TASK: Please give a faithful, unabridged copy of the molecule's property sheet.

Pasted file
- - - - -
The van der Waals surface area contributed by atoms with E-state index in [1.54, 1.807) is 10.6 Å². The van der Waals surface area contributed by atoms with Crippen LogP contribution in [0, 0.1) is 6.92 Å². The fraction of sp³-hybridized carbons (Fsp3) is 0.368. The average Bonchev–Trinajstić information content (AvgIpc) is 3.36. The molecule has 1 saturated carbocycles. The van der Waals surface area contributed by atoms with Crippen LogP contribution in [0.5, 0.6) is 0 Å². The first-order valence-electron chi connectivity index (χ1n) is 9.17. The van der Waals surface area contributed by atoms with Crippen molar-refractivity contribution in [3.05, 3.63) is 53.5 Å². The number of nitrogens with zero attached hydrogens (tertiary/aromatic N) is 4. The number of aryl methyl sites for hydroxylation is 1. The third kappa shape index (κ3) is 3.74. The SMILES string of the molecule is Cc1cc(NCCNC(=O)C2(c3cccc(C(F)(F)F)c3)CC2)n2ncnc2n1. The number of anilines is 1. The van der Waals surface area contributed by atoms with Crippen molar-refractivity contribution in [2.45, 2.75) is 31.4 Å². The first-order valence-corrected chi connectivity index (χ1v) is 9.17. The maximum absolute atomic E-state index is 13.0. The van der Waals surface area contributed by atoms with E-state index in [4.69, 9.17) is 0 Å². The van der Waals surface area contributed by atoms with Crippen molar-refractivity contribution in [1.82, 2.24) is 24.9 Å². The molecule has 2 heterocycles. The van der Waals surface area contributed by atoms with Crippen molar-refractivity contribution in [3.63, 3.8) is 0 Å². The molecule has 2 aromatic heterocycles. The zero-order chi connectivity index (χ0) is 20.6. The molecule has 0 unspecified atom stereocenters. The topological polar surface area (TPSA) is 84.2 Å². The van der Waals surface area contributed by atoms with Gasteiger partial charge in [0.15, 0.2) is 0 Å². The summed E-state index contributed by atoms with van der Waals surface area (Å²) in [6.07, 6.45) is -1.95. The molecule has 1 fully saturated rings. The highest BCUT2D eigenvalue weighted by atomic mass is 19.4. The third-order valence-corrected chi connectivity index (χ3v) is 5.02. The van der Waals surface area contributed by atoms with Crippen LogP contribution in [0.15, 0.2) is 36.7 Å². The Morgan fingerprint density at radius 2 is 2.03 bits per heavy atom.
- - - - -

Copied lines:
The van der Waals surface area contributed by atoms with E-state index in [1.54, 1.807) is 10.6 Å². The van der Waals surface area contributed by atoms with Crippen LogP contribution in [0, 0.1) is 6.92 Å². The fraction of sp³-hybridized carbons (Fsp3) is 0.368. The average Bonchev–Trinajstić information content (AvgIpc) is 3.36. The molecule has 1 saturated carbocycles. The van der Waals surface area contributed by atoms with Crippen LogP contribution in [0.5, 0.6) is 0 Å². The first-order valence-electron chi connectivity index (χ1n) is 9.17. The van der Waals surface area contributed by atoms with Crippen molar-refractivity contribution in [3.05, 3.63) is 53.5 Å². The number of nitrogens with zero attached hydrogens (tertiary/aromatic N) is 4. The number of aryl methyl sites for hydroxylation is 1. The third kappa shape index (κ3) is 3.74. The SMILES string of the molecule is Cc1cc(NCCNC(=O)C2(c3cccc(C(F)(F)F)c3)CC2)n2ncnc2n1. The number of anilines is 1. The van der Waals surface area contributed by atoms with Crippen molar-refractivity contribution in [2.45, 2.75) is 31.4 Å². The first-order valence-corrected chi connectivity index (χ1v) is 9.17. The maximum absolute atomic E-state index is 13.0. The van der Waals surface area contributed by atoms with E-state index in [4.69, 9.17) is 0 Å². The van der Waals surface area contributed by atoms with Crippen molar-refractivity contribution in [1.82, 2.24) is 24.9 Å². The molecule has 2 heterocycles. The van der Waals surface area contributed by atoms with Crippen molar-refractivity contribution in [3.63, 3.8) is 0 Å². The molecule has 2 aromatic heterocycles. The zero-order chi connectivity index (χ0) is 20.6. The molecule has 0 unspecified atom stereocenters. The topological polar surface area (TPSA) is 84.2 Å². The van der Waals surface area contributed by atoms with Gasteiger partial charge in [0.15, 0.2) is 0 Å². The summed E-state index contributed by atoms with van der Waals surface area (Å²) in [6.07, 6.45) is -1.95. The molecule has 1 fully saturated rings. The highest BCUT2D eigenvalue weighted by atomic mass is 19.4. The third-order valence-corrected chi connectivity index (χ3v) is 5.02. The van der Waals surface area contributed by atoms with Crippen LogP contribution in [0.15, 0.2) is 36.7 Å². The Morgan fingerprint density at radius 2 is 2.03 bits per heavy atom.